The Los Angeles Dodgers and superstar outfielder Mookie Betts have mutually agreed on a 12-year, $365 million extension that will keep the former 2018 American League MVP in Dodger Blue through the year 2032.
"This is obviously a special day," said Betts on a Zoom conference call on Wednesday. "It's what I've been working for my whole my life. My family and parents have been a part of it, and this is a day we've been dreaming about and for it to come true is definitely a blessing. I'm super happy to be a part of this organization for the rest of my career."
At one point over the summer, the Dodgers organization and their fans feared the possibility that Betts would never play a game in a Dodger uniform. Betts was originally scheduled to become a free agent at the end of the 2020 season, and many experts believed that he would become a one-year rental based on the team's history of free agent signings.
Not so, said President of Baseball Operations Andrew Friedman in a Zoom conference call with reporters on Wednesday.
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"When we made that trade we did it with more than 2020 in mind," said Friedman, who acquired Betts and left-hander David Price back in February from the Boston Red Sox. "We appreciated the risk that came with that, but we did it with our eyes wide open and a commitment to do whatever we could to keep Mookie here for the rest of his career."
The 12-year, $365 million extension is the largest deal in terms of years and total money the Dodgers have ever been spent on a player during Friedman's tenure, and the first to eclipse more than five years and $100 million.
"I think when you're making an investment of this magnitude, you're not just betting the player's ability, you're also betting on the person," continued Friedman. "With that, we couldn't be more comfortable in making that investment in Mookie Betts."
Including Betts' one-year, $27 million salary for the 2020 season, the totality of the deal that keeps Mookie Betts in Los Angeles is for 13 years and $392 million. The extension exceeds the one signed by Mike Trout for $360 million, although that deal came with a $65 million signing bonus.
According to Ken Rosenthal of The Athletic, Betts' deal with the Dodgers includes a $65 million singing bonus of his own, which is not taxable for him as a non-California resident. It also brings his salary down to $17.5 million in 2021 and 2022. The Dodgers have a lot of players coming off the books after those two seasons.
The deal also includes no opt-outs, and there is not a no-trade clause attached. $115 million of the $365 million is in deferred money, but if Betts is traded, the deferrals would be converted into present-day dollars.
Prior to the COVID-19 pandemic that delayed the start of baseball for four months, Betts had previously turned down an extension with the Boston Red Sox that reportedly was worth at least $300 million. In rejecting that deal, Betts and his agent likely expected to exceed it on the open market, but the pandemic has changed everything in sports this year, and with MLB expected to lose billions of dollars in revenue this year, it made the financial future of many teams uncertain beyond 2020.
"The market wasn't what I was worried about," said Betts. "Just fair value. Once we got to that point, and being somewhere I love being, the match is perfect."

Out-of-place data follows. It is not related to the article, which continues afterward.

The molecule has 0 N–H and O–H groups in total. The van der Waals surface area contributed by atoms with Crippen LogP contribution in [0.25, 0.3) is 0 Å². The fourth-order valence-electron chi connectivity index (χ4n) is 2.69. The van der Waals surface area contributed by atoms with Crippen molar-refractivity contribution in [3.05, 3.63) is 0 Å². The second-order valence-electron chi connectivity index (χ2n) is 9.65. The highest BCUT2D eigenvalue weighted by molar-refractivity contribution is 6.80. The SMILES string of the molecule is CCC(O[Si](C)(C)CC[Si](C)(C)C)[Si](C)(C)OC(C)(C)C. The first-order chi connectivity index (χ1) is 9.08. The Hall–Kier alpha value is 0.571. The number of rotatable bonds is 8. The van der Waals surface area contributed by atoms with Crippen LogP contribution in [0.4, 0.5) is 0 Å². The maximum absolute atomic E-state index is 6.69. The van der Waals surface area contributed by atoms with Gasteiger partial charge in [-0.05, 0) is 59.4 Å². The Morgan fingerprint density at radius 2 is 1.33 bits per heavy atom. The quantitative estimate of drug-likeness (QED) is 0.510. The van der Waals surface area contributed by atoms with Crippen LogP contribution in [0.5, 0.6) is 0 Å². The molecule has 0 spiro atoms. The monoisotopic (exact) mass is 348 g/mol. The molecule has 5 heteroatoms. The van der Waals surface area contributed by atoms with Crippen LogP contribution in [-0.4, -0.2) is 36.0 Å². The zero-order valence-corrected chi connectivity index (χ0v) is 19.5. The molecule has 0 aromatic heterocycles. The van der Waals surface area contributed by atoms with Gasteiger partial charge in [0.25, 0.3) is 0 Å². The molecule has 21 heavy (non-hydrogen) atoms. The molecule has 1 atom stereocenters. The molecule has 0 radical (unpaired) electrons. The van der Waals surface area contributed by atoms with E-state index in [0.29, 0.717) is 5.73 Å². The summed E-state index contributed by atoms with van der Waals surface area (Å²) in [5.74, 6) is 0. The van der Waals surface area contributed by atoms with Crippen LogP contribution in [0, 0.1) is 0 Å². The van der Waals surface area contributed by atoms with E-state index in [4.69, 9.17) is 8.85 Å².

Betts has only been with the Dodgers for less than five months, and has spent less than three weeks in Los Angeles since he reported to summer camp on July 1. Nonetheless, Betts said he was comfortable in the City of Angels, and attributed the organization's culture and dedication to winning, as well as his talented teammates as the reasons why he chose to sign an extension through the 2032 season.
"When I got here seeing all the talent that you just don't see here every day," said Betts. "Obviously it's a team that's won seven straight division titles, been to the World Series and the playoffs so many times. There's a lot of talent here. I knew the Dodgers were going to be good for a long time."
He's not wrong. In addition to Betts, the Dodgers have a young core that they can build around for the next decade. In addition to the 27-year-old Betts, the Dodgers have Cody Bellinger, Walker Buehler, Corey Seager, Gavin Lux, Will Smith, and Dustin May for the foreseeable future, which should allow them to remain as one of the best teams in baseball for years to come.
For the Dodgers, it wasn't just Betts career average of .301 with 139 homers, and 470 RBI. It wasn't the accolades of four Gold Glove Awards, three Silver Slugger trophies, and one MVP award that made them want to commit to Betts for so long. It was the person behind all the accolades that stood out to Friedman and the organization.
"During spring training and even summer camp, he's the first guy on the field," said Friedman. "The play that hopefully turns out to be the last play in a Red Sox uniform speaks to who he is: scoring from first base in Game 162 in the ninth inning in an otherwise meaningless game. I've showed that video to my son. It speaks to his talent and the type of person he is and how much he cares. It just strengthened that commitment."
The 13-year, $392 million commitment is certainly enormous for a player that won't make his Dodger debut until Thursday night against the San Francisco Giants. However, Betts' impact on the younger players has already been felt after a team meeting early in spring training in which he held everyone accountable, and let his teammates know what was at stake each and every season.
"The goal is to bring some rings," Betts said at the end of his press conference, making a point to add an "s" at the end. "This organization is a well-oiled machine. I'm super excited to be a part of it for the next 12-13 years."